Courtesy the Overcoats
Jun 4, 2021
Indie-pop duo Overcoats releases ‘Used to be Scared of the Dark’
Dripping in harmonies, the new EP is something of a post-quarantine comedown, with shades of St. Vincent and Simon & Garfunkel
Indie-pop duo Overcoats have seen a lot of the world: singer-songwriter Hana Elion spent some of her younger years in Jamaica, Uganda, and Belize; JJ Mitchell was born in London and grew up in New York, England, and Egypt.
But for both of them, New York is home. A lyric from “The Hardest Part,” a song from the group’s new EP, “Used to be Scared of the Dark,” evokes a moment at the beginning of their career when the pair lived in, as Mitchell puts it, a “tiny shoebox” in Lower Manhattan: “First apartment on the Lower East Side, I’d hate the noise but you love the light.”
“I think New York has a special way of existing as both a tough and beautiful reality,” says Mitchell, who now lives on the Upper West Side. “Also it encapsulates everybody’s dream.”
“Used to be Scared of the Dark,” a four-song EP written largely during lockdown, is out today. Quarantine, however, didn’t necessarily affect their writing style too much—they’re used to working semi-remotely, constantly pitching one another ideas over the phone.
“The urgency of New York has really made it into our process,” says Elion, who is based in Brooklyn. “Like if we have an idea on the street or on the subway, we’re singing it into our phones, there’s the 1 a.m. back and forth—that sense of ambition and urgency has always been a part of what we do.”
Taking cues from a wide range of artists like the Velvet Underground, the Beach Boys and Kacey Musgraves, “Used to be Scared of the Dark” is electronic avant-pop dripping in harmonies—St. Vincent meets Simon and Garfunkel. Overcoats is quietly, almost inadvertently, reimagining what indie rock sounds and looks like.
Neither Mitchell nor Elion felt destined for a career in music. They met in an introduction to anthropology class at Wesleyan College in Connecticut—Mitchell was studying Middle East history and politics, Elion, philosophy of religion.
“It wasn’t exactly clear that we’d become an indie duo with those degrees,” Mitchell jokes.
Both had a keen interest in music though, and started dabbling in co-songwriting, discovering they had a unique knack for singing in tight harmony. They finished their senior year of college with a win at the college’s battle of the bands. About a year after graduating, they released their 2015 debut self-titled EP, which featured some of those songs.
“It was the only thing that made any sense to us,” says Mitchell, “Everything just gets laid bare in those moments where you have to decide what you’re supposed to be doing with the rest of your life. And we decided to follow what felt good, and for us that was singing together and not writing essays.”
‘Like Radiohead, but cool’
Their first full length LP, 2017’s “YOUNG,” was released on a small indie Canadian label, Arts & Crafts Productions, a deliberately independent choice.
“All too often you see somebody signing to a label and a lot of people want to tell them how they should look or what their songs should sound like,” Mitchell says. “It was really important for us to really cement who we were before we went to a label that might have opinions.”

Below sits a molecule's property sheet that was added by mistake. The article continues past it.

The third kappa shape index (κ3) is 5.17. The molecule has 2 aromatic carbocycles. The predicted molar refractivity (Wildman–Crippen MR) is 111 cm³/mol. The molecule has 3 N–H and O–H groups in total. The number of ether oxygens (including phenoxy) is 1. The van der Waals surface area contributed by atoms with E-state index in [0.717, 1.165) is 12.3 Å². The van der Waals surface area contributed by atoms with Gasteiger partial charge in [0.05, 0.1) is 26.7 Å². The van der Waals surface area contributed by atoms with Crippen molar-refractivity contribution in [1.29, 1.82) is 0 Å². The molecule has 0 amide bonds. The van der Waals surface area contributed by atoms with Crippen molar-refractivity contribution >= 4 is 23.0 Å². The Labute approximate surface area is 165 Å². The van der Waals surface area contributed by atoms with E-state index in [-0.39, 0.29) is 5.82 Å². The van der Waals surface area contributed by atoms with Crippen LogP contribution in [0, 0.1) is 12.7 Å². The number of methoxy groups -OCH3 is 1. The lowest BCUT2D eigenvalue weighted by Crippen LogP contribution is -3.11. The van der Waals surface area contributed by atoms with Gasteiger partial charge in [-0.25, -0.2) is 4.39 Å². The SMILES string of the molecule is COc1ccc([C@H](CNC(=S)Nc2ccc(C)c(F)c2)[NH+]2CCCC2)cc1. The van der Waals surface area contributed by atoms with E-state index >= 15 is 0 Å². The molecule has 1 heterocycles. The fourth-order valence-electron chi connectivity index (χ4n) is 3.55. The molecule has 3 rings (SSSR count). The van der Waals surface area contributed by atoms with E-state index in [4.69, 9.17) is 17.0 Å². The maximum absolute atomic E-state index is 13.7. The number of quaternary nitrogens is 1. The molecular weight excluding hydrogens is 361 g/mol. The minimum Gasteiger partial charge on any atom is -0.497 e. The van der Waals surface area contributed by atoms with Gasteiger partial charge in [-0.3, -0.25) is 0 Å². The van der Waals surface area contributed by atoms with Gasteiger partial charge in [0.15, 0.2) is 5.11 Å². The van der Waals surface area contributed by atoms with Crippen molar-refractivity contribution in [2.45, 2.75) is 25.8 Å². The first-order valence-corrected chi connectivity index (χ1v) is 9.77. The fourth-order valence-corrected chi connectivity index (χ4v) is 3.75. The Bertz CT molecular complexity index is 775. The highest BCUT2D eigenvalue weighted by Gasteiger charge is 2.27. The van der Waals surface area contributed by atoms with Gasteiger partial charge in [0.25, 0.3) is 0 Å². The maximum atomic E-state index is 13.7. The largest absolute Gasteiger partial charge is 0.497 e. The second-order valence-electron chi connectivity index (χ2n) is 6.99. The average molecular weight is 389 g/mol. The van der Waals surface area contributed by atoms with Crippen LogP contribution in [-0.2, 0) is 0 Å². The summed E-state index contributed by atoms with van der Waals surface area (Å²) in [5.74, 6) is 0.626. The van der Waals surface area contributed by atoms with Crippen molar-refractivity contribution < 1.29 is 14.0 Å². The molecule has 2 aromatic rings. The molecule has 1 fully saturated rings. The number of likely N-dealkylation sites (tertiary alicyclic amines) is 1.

Part of forging that identity meant breaking into a genre of music that doesn’t always take as kindly to female duos. Elion and Mitchell take this matter seriously, but they’re also not unwilling to crack a few jokes about it (while also maintaining an “are-they-or-aren’t-they-together” mystique). An FAQ question on Overcoat’s website asks “How would you describe your music?” The answer: “Like Radiohead, but cool.”
“Radiohead just represents what has been walled off to us as female musicians and what has been really mansplained to us by male musicians,” Elion says, who noted that she and Mitchell actually quite like Radiohead. “When we were writing our last record, we realized that so many of our influences—glam rock and indie rock of the ‘90s—it was all boy bands. And we were just like, ‘Fuck, this sucks’.”
“Used To Be Scared of the Dark” is the first time the band has collaborated with outside musicians, which they did remotely with artists Tennis, Lawrence Rothman, and Middle Kids.
Still, Overcoats remains “a community of two—and it has been since the beginning,” Mitchell says. “In opening things up both of us have to be less precious about what we’re putting on the table.”
Their last album, 2020’s “The Fight,” released days before the pandemic shutdowns, ironically focused on “apocalypse … climate change, death, and just what to do when things go tits up, in a poetic way,” Elion says. The songs on “Used to be Scared of the Dark” feel like the next chapter; a sense of strength and perseverance in the aftermath of hardship.
“This body of work feels like the kind of comedown after you’ve had the fight,” says Mitchell. “Like you’re back from battle and you’re reflecting on it.”
There’s a lot to reflect on—Overcoats are already at work on their next album—but this EP offers an opportunity to pause and reflect.
“It really is an extension of who we are as people and our relationship and what we go through in the world,” Elion says. “So I hope that people can see it as authentic, and also because of that, find ways that it can relate —and bring healing—to their own lives.”
“Used To Be Scared of the Dark” is out today. Overcoats will play their next live show September 18 at the Music Hall of Williamsburg.
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